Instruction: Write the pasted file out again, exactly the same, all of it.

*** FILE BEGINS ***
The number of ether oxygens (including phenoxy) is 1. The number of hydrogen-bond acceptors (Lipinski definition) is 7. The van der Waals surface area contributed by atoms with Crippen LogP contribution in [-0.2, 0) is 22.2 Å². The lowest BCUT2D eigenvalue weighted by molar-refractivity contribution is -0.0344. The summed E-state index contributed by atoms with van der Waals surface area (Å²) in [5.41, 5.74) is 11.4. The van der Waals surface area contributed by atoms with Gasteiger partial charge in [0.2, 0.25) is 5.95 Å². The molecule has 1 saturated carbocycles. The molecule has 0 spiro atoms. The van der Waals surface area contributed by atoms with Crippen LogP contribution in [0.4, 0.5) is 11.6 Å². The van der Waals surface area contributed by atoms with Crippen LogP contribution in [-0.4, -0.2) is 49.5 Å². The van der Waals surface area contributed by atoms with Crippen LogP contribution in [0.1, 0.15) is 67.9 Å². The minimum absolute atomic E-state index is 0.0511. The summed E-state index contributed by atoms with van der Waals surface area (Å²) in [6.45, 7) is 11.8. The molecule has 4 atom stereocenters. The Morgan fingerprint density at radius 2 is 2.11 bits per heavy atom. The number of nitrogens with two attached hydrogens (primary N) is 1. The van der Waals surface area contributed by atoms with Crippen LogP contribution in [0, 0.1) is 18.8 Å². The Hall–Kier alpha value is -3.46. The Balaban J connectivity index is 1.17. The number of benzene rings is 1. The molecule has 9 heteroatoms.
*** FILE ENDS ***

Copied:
The number of ether oxygens (including phenoxy) is 1. The number of hydrogen-bond acceptors (Lipinski definition) is 7. The van der Waals surface area contributed by atoms with Crippen LogP contribution in [-0.2, 0) is 22.2 Å². The lowest BCUT2D eigenvalue weighted by molar-refractivity contribution is -0.0344. The summed E-state index contributed by atoms with van der Waals surface area (Å²) in [5.41, 5.74) is 11.4. The van der Waals surface area contributed by atoms with Gasteiger partial charge in [0.2, 0.25) is 5.95 Å². The molecule has 1 saturated carbocycles. The molecule has 0 spiro atoms. The van der Waals surface area contributed by atoms with Crippen LogP contribution in [0.4, 0.5) is 11.6 Å². The van der Waals surface area contributed by atoms with Crippen LogP contribution in [-0.4, -0.2) is 49.5 Å². The van der Waals surface area contributed by atoms with Crippen LogP contribution in [0.1, 0.15) is 67.9 Å². The minimum absolute atomic E-state index is 0.0511. The summed E-state index contributed by atoms with van der Waals surface area (Å²) in [6.45, 7) is 11.8. The molecule has 4 atom stereocenters. The Morgan fingerprint density at radius 2 is 2.11 bits per heavy atom. The number of nitrogens with two attached hydrogens (primary N) is 1. The van der Waals surface area contributed by atoms with Crippen LogP contribution in [0, 0.1) is 18.8 Å². The Hall–Kier alpha value is -3.46. The Balaban J connectivity index is 1.17. The number of benzene rings is 1. The molecule has 9 heteroatoms.